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What I found particularly fascinating was that Moreh was able to not only get the former heads of Shin Bet on film but that he was able to get them to speak. I remember all too well my days in Israel and in the Israeli army that aside from the members of Shin Bet itself, we are not privy to any of this information and there were even cases that agents worked on cases without ever knowing who their superiors were. (Spielberg was able to show us that in his film “Munich”). The men that we meet here oversaw Israel’s internal intelligence-gathering operations at different times from 1980 until the present and they speak here with unprecedented candor about what their jobs entailed. Some of what they say may seem to avoid an issue but, by and large, what we hear seems to be a raw and confessional ruthlessness in their speech and one can surmise that these retired officers have some misgivings about acknowledging their miscalculations in a war where it is impossible to understand and to foresee the human toll. We still do not know what the consequences of their speaking out will be especially regarding selective assassinations.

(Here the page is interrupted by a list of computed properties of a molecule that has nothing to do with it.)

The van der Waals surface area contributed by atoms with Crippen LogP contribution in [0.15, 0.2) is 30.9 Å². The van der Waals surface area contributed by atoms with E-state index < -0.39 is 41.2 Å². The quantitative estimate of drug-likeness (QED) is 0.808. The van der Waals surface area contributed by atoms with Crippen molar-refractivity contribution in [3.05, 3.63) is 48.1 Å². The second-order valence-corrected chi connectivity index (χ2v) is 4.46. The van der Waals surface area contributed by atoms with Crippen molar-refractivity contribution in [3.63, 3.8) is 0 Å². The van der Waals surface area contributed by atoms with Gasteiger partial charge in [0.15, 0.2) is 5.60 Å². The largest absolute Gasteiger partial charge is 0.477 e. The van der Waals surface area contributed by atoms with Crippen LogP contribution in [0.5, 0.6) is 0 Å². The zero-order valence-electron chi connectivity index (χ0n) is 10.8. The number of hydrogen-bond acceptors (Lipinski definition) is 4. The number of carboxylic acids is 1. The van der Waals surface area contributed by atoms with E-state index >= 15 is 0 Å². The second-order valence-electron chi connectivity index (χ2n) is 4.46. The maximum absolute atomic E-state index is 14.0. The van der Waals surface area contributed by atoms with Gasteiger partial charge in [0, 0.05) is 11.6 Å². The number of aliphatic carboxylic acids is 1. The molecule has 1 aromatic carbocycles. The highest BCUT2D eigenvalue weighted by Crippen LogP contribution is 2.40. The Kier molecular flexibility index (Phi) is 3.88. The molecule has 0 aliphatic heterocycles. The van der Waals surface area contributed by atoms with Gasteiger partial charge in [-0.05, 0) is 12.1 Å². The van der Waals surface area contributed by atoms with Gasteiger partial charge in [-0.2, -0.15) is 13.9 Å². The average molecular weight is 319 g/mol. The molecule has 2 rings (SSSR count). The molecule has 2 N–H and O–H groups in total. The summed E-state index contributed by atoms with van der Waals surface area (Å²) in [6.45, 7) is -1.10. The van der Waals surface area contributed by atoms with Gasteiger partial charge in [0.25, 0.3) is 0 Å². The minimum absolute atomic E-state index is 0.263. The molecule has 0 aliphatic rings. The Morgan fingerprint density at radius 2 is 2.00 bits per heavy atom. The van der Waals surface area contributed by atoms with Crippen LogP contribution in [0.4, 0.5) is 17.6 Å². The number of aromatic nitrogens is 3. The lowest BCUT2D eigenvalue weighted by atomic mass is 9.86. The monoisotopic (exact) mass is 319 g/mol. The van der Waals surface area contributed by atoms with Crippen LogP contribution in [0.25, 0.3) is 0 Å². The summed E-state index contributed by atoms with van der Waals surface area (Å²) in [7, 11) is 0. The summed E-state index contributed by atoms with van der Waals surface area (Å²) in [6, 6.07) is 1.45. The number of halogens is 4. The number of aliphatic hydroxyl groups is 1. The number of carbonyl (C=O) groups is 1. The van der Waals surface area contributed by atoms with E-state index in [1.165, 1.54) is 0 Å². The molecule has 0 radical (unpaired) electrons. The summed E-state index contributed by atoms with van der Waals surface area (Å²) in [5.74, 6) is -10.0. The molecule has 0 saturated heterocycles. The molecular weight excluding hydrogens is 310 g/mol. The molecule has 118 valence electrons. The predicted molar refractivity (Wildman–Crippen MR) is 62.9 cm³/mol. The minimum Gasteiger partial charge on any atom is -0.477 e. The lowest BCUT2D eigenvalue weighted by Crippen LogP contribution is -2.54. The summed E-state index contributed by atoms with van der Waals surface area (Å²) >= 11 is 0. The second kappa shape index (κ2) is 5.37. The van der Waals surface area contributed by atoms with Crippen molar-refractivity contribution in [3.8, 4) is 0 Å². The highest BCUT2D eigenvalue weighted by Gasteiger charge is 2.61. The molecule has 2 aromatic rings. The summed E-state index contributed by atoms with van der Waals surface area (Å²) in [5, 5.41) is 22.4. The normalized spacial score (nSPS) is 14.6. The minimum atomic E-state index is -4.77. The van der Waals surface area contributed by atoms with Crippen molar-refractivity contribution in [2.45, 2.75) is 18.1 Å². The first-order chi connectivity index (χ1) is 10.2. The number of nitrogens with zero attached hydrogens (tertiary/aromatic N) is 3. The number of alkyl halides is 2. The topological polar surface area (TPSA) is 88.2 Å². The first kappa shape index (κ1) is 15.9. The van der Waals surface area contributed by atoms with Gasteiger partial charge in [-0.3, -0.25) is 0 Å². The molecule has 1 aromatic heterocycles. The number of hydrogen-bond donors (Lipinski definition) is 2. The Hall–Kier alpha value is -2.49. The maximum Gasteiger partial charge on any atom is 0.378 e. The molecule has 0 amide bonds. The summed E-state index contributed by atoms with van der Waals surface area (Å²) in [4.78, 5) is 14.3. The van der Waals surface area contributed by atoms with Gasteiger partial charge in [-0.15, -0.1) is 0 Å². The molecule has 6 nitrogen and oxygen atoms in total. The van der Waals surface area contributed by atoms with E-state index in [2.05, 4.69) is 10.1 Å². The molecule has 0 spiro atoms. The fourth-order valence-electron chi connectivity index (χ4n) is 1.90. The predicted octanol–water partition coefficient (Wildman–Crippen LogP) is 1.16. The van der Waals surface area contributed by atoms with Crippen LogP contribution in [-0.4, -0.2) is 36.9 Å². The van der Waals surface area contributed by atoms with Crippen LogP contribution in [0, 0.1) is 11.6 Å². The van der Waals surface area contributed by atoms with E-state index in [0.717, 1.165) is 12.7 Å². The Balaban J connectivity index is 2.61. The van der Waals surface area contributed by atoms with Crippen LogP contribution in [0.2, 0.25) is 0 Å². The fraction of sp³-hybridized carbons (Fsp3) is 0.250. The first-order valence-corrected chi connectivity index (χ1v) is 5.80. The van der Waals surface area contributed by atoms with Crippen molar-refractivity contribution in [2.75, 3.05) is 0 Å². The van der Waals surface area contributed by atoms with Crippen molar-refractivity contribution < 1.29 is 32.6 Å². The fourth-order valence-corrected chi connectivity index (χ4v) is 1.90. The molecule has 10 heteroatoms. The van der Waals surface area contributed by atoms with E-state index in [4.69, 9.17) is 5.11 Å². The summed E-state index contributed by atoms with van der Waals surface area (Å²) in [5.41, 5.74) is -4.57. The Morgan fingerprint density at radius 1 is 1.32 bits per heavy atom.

Beginning with descriptions of the aftermath of the Six Day War in 1967 (and my first real experience with the Israeli military), former agency heads Avraham Shalom (1980-86) and Avi Dichter (2000-06) tell us that Israel tried to establish military authority over some one million Palestinians and this almost failed. There existed mutual mistrust, hostilities and language barriers that set off attacks and counterattacks and here we get to see actual film footage of Israeli soldiers moving through Arab refugee camps. Yaakov Peri who was Shin Bet head from 1988-94 tells that the escalation of violence drastically hurt any possibility of peaceful solutions and there were numerous arrests and interrogations by Shin Bet.